Green sea turtles trapped in ponds and nearshore waters superheated by lava have been dying, says a Puna resident who contends that governmental agencies have ignored pleas for help. State officials say they have searched for the turtles but have not found any in danger.
Puna resident Travis Sanders shot video in June of a turtle, one of several he saw that night, trying to escape the near-boiling water of Champagne Ponds in Kapoho Bay with lava in the background. It has been viewed about 1,000 times, and he informed authorities at a June 9 meeting of the turtles’ plight.
He estimated seeing about 60 turtles in mid-July gathering along the shore near the Bowls surf spot between the Pohoiki boat ramp and the ocean entry of the lava.
On Tuesday, the Department of Land and Natural Resources issued a statement saying that “DLNR and NOAA (National Oceanic and Atmospheric Administration) Fisheries are aware of these postings but so far there has been little actionable information.”
DLNR on Wednesday sent representatives in a Coast Guard C-130 plane over the area and said, “to the naked eye no turtles were visible.”
DLNR did a flyover July 17 along with a short land check near Pohoiki boat ramp and the Hawaii County Fire Department sent a helicopter after the first reports, but did not see any turtles in trouble, state officials said.
Sanders said, “By the time they went, it was already too late … It’s really upsetting.”
Sanders said he brought it to the attention of DLNR and federal agencies at a June 9 meeting at Panaewa Zoo where they discussed rescuing farm animals. Officials took notes and assured the public they would address all the issues, he said.
Sanders and others say the turtles are trapped between the hot water and the shore, so they sought refuge in the cold spring water coming out along the shore. “Some people say it’s nature; I say it’s natural to help,” he said.
“The turtle came up to me and looked straight at me, trying to get out of the water,” on the turtle’s second pass as it frantically circled the small pond, said Sanders. “It was asking for help at that time. That turtle could have gone anywhere else in the dark large pond, but the fact that he came to me twice” indicated he wanted help.
Sanders stuck his finger into the simmering water, and estimated the it was just below the boiling point, and he had no net. On the second pass, he said, “I tried to pull him out but his legs fell apart. He was boiled alive.”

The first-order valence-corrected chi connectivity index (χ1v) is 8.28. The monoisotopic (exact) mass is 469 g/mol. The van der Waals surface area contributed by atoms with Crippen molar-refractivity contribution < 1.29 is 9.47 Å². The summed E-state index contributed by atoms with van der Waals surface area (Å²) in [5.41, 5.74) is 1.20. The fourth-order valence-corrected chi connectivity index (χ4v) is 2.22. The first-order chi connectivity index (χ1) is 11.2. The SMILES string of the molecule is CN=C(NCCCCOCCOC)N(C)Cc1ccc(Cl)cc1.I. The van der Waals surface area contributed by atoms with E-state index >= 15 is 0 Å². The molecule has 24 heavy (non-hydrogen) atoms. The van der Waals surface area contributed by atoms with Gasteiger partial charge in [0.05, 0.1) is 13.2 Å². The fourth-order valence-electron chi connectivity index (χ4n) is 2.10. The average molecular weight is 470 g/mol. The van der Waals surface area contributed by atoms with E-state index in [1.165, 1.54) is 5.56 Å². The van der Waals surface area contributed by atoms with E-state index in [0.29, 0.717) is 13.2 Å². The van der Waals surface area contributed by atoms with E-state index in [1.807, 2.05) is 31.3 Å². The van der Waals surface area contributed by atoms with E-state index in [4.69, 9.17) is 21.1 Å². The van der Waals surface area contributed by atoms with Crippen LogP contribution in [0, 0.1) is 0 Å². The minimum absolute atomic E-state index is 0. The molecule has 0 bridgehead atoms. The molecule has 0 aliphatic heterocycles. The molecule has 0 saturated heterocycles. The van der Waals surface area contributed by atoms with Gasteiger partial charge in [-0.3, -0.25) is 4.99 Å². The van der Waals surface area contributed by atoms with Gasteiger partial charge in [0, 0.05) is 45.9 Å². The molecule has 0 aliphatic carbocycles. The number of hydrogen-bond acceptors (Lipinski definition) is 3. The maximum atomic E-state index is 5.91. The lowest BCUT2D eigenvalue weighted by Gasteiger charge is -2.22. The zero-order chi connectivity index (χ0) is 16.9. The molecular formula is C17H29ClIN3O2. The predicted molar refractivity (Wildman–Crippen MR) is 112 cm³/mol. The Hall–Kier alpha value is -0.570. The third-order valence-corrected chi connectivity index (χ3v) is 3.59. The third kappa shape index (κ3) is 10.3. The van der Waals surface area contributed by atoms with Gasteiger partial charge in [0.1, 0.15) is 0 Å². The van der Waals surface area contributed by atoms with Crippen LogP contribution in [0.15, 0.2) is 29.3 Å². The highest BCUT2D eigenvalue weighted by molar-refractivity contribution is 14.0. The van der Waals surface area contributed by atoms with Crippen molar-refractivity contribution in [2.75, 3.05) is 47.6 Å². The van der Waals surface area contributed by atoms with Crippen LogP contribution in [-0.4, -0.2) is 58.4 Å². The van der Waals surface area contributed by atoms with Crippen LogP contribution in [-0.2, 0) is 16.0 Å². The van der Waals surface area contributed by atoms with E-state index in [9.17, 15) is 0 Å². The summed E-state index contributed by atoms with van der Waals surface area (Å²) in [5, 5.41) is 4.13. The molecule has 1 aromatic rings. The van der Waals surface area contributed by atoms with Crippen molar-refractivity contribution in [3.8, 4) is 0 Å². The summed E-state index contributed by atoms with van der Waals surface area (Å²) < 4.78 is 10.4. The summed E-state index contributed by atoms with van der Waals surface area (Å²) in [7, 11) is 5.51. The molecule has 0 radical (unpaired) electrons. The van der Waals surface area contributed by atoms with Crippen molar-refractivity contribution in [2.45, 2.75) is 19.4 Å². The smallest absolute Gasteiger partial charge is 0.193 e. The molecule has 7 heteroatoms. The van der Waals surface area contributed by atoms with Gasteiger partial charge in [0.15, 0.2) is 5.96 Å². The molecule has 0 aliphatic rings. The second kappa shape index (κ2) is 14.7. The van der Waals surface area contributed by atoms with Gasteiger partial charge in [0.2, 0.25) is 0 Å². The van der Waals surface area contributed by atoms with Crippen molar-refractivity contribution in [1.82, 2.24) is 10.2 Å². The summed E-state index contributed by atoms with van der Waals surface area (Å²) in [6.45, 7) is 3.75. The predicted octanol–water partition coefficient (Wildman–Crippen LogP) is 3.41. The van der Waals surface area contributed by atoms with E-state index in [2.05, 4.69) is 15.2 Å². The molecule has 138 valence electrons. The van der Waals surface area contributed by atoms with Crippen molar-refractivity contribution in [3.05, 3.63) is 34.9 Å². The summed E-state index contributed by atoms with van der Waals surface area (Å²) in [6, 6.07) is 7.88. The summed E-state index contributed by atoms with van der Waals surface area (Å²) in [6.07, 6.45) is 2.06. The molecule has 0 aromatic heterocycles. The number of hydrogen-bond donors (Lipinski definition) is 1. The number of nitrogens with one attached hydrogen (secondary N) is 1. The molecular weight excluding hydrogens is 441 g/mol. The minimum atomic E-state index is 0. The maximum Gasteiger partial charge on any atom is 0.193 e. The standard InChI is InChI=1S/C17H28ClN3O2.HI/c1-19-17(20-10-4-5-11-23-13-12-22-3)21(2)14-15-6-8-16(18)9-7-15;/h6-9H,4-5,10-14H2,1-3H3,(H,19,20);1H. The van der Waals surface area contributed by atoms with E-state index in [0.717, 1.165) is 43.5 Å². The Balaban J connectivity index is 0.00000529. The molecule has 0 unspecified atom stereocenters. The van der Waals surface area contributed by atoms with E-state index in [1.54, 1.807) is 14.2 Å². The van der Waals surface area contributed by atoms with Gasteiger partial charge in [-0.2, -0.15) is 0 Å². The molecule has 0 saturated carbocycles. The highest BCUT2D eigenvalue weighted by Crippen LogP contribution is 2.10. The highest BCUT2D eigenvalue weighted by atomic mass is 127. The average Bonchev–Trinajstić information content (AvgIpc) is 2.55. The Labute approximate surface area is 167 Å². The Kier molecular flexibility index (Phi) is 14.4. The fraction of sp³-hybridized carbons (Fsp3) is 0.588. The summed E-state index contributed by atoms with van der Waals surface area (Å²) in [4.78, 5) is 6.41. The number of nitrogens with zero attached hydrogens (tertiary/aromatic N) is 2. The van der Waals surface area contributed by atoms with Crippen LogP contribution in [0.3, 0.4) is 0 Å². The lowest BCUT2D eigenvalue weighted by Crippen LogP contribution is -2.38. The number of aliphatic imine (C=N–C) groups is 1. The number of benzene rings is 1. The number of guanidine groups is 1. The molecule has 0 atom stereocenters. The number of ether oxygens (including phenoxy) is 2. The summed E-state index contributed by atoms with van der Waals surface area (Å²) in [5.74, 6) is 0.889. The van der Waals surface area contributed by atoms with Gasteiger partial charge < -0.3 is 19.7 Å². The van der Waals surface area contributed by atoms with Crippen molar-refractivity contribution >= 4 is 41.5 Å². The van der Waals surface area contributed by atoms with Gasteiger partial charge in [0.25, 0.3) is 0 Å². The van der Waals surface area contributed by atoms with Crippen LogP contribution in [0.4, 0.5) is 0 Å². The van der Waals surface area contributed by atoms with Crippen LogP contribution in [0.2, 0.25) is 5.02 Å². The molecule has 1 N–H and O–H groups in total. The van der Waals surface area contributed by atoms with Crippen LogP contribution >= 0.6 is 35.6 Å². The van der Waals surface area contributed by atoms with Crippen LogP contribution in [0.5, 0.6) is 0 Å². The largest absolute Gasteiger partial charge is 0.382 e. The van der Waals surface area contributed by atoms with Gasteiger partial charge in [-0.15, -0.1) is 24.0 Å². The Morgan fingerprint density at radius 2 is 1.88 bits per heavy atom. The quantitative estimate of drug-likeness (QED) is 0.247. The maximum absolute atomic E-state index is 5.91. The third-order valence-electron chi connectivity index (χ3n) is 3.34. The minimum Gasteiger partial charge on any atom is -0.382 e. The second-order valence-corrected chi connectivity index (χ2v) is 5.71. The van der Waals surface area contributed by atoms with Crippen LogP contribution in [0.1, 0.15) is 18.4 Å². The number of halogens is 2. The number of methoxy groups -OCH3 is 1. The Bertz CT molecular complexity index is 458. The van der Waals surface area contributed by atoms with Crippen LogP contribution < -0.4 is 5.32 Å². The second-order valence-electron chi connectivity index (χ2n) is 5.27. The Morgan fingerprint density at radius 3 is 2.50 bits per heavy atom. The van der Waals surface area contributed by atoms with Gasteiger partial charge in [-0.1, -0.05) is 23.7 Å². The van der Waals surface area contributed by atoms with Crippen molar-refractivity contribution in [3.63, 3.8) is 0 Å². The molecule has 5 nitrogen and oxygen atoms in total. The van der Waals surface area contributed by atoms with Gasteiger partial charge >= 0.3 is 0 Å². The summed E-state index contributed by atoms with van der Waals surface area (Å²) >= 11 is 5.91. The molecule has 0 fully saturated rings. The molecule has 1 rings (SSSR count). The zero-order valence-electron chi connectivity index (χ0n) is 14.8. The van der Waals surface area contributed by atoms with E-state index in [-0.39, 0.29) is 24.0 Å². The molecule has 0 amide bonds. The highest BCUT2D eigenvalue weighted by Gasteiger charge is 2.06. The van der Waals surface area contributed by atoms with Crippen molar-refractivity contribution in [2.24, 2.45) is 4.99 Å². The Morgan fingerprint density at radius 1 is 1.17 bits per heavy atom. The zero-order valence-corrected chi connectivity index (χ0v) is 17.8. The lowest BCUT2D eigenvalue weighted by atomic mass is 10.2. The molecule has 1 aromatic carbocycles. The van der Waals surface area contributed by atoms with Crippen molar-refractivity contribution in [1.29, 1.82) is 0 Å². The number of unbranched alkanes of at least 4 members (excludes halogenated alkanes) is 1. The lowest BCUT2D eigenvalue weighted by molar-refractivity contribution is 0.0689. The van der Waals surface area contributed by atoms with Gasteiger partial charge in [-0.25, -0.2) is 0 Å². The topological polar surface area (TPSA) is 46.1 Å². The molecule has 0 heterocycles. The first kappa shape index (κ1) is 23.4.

“After that happened, he was sliding back into the water, spun in a few circles for about 30 seconds and died. I couldn’t reach him with no net. There’s nothing I could do. … You could feel its spirit leave.”
Sanders said that the turtles were in a pond system and couldn’t escape, but could have been rounded up.
“The Honu (sea turtles) have been climbing over each other at low tide in order to get closest to the cool water streams coming from inland,” said Tony Johnson on a Facebook post. “I witnessed around 40-60 Honu one night at low tide in front the last parking spot under the trees…loving the cool water.
“I believe the ocean entry has pushed south so quickly that the current pushing south from the flow is WAY too hot for them to cross or they just are afraid to try.”
DLNR said: “While it is unknown how many turtles may have lived in or around Kapoho or Pohoiki, it’s believed most turtles had access to the open ocean via channels or open fish pond gates, and that they were able to swim away and save themselves before being harmed by the lava flow.”
Brian Neilson, DLNR Division of Aquatic Resources acting administrator, said the agency has learned some lessons and started discussion among agencies regarding proactive measures. “Human safety is of primary concern and everyone should follow official guidance regarding access in the area,” he said.
DLNR quoted a lava tour boat operator who said it would be difficult to save turtles along the coastline as the water is turbid and murky and hard to spot them up close from the shoreline.
NOAA and DLNR experts say even if they could have reached turtles, “relocating these wild animals is fraught with challenges.”
Reports of stranded animals must come within a few hours of the incident, include photos and provide information about a safe, accessible location for responders, DLNR said.
NOAA’s marine animal stranding and hotline is (888) 256-9840 or call DLNR’s hotline at 643-3567.